An Exceptional Large Chased Silver-Gilt Lidded Vase, silver, India, 18th-19th c., height: 35.5cm
This extraordinary, large silver-gilt vase has a form that is reminiscent of both a traditional Indian water flask and a Chinese ginger jar.
Globular, with a flared foot, a tapering neck and a tightly fitting lid surmounted by a chased knob,the vase is chiselled and chased all over with repeated flower and foliate motifs and bands of scrolling flowers and leaves.
The stylisation of the flowers and foliage is in keeping with the styles employed on eighteenth century Indian silver, and carved sandstone plaques and screens. Indeed, the pattern of spiky foliage and a blend of two flowers - what appears to be a stylised iris and a simple, four-petal flower - is reminiscent in conception and lay-out to the decoration that appears on a Mughal jade hookah base, attributed to circa 1700, in the Museum of Islamic Art in Doha, Qatar. (This base, inventory no. JE.044, is illustrated in Musee du Louvre/Museum of Islamic Art-Doha, From Cordoba to Samarqand, 5 Continents Editions, 2006, pp. 100-103.)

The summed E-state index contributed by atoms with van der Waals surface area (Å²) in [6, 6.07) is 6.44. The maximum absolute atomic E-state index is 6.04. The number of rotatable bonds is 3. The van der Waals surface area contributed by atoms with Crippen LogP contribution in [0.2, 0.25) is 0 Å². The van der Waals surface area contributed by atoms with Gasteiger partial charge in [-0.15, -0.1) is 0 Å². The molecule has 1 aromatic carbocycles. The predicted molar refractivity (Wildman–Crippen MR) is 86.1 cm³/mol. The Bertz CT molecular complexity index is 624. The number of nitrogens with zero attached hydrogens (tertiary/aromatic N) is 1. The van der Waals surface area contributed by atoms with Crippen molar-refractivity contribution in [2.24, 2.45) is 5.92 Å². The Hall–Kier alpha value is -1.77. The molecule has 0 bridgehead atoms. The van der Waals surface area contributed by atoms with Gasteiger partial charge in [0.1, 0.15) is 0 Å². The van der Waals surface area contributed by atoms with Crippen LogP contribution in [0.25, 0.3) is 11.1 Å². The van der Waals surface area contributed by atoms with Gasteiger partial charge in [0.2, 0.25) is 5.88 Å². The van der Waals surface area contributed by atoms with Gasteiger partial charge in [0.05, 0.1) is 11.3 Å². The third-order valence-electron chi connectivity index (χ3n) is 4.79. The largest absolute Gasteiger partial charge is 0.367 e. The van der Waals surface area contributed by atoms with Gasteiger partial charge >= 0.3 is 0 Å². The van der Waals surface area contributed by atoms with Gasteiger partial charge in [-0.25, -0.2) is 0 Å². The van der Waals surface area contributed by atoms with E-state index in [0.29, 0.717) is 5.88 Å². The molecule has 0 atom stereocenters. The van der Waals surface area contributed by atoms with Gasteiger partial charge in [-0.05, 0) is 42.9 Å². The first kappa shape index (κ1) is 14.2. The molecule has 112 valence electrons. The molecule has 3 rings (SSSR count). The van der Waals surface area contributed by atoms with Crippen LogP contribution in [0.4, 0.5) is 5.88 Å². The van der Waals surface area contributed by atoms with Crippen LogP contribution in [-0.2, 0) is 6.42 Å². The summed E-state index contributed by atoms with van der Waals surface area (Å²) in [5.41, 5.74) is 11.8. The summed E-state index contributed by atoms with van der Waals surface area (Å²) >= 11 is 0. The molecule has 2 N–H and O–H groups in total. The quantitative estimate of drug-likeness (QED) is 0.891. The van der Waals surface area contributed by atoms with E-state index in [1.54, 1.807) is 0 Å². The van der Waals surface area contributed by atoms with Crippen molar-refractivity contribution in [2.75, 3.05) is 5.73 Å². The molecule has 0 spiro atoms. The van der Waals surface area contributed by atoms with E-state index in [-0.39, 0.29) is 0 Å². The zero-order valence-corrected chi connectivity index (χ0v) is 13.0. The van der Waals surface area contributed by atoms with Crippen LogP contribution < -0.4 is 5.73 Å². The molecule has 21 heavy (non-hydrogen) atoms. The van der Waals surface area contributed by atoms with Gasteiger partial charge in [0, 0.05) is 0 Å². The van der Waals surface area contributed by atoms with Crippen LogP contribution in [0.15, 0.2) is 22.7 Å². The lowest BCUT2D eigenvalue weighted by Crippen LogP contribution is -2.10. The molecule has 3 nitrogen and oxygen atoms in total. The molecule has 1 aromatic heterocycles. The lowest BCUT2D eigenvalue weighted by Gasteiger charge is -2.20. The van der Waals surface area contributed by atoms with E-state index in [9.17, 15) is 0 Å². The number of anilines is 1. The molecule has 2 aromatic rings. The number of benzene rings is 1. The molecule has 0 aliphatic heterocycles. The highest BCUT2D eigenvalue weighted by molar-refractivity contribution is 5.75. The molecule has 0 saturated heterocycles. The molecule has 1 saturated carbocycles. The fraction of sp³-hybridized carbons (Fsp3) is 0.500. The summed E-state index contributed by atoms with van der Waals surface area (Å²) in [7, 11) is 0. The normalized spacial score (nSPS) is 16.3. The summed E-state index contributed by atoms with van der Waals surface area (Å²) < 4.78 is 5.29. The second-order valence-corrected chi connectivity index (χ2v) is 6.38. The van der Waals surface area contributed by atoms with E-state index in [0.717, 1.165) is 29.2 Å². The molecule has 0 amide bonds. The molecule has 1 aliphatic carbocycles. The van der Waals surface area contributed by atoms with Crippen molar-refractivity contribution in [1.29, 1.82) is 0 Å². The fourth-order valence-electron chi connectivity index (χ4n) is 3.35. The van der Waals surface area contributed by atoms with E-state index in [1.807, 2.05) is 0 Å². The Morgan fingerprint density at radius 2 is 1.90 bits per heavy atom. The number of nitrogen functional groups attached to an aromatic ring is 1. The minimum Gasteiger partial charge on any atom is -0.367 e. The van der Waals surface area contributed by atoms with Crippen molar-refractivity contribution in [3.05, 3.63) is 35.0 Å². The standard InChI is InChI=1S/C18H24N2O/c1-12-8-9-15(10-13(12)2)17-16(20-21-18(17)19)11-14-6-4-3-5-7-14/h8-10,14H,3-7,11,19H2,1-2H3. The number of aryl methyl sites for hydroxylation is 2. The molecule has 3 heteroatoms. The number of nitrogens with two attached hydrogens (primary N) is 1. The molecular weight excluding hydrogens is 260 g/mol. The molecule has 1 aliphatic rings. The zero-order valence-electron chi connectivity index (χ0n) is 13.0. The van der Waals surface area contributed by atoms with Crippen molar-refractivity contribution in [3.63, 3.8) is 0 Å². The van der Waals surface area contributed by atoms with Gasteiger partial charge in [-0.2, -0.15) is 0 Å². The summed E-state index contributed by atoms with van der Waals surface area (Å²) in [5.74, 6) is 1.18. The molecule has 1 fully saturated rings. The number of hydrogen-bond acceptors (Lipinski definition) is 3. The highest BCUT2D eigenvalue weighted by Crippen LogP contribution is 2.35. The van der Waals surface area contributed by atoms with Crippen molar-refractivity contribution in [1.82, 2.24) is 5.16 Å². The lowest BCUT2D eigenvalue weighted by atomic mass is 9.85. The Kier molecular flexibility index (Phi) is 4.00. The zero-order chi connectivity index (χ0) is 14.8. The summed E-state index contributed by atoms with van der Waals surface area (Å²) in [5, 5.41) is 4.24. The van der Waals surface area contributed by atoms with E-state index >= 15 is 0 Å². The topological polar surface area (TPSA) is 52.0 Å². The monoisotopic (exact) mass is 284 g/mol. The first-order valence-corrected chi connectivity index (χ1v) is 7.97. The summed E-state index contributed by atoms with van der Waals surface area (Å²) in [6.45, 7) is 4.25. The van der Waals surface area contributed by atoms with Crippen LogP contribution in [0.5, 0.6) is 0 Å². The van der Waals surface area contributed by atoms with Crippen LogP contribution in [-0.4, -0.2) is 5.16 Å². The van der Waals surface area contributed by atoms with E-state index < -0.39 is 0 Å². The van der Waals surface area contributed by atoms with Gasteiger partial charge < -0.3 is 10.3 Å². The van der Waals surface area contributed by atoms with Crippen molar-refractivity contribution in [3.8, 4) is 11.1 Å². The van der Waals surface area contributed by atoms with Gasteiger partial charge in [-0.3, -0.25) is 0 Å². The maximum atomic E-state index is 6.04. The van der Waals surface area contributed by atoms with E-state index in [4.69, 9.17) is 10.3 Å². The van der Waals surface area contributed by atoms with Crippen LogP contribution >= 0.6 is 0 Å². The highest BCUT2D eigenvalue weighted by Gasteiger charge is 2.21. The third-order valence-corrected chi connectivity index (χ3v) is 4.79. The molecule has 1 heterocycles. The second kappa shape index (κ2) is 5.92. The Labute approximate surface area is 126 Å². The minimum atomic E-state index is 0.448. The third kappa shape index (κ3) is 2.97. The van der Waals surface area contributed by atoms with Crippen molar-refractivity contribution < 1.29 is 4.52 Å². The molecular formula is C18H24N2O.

A silver chain connects the lid to the base. Possibly a later addition, nonetheless it too has age.
There is some precedent for eighteenth century Indian silversmiths basing their shapes on Chinese metal and porcelain prototypes. For an example, see Sotheby’s New York, ‘Indian, Himalayan, South-East Asian Art and Indian Miniatures’, September 20-21, 1985, lot 669, for a silver-gilt ewer, circa 18th century, in respect of which Sotheby’s comments, “The design of this ewer would appear to be based on a Ming (1368-1644) prototype…” At 33.5cm tall, this ewer is of a similarly large dimension as the vase here.
Provenance: acquired in India towards the end of the nineteenth century and the property of an English family thereafter.
Michael Backman Ltd www.michaelbackmanltd.com (all text & images © Michael Backman Ltd)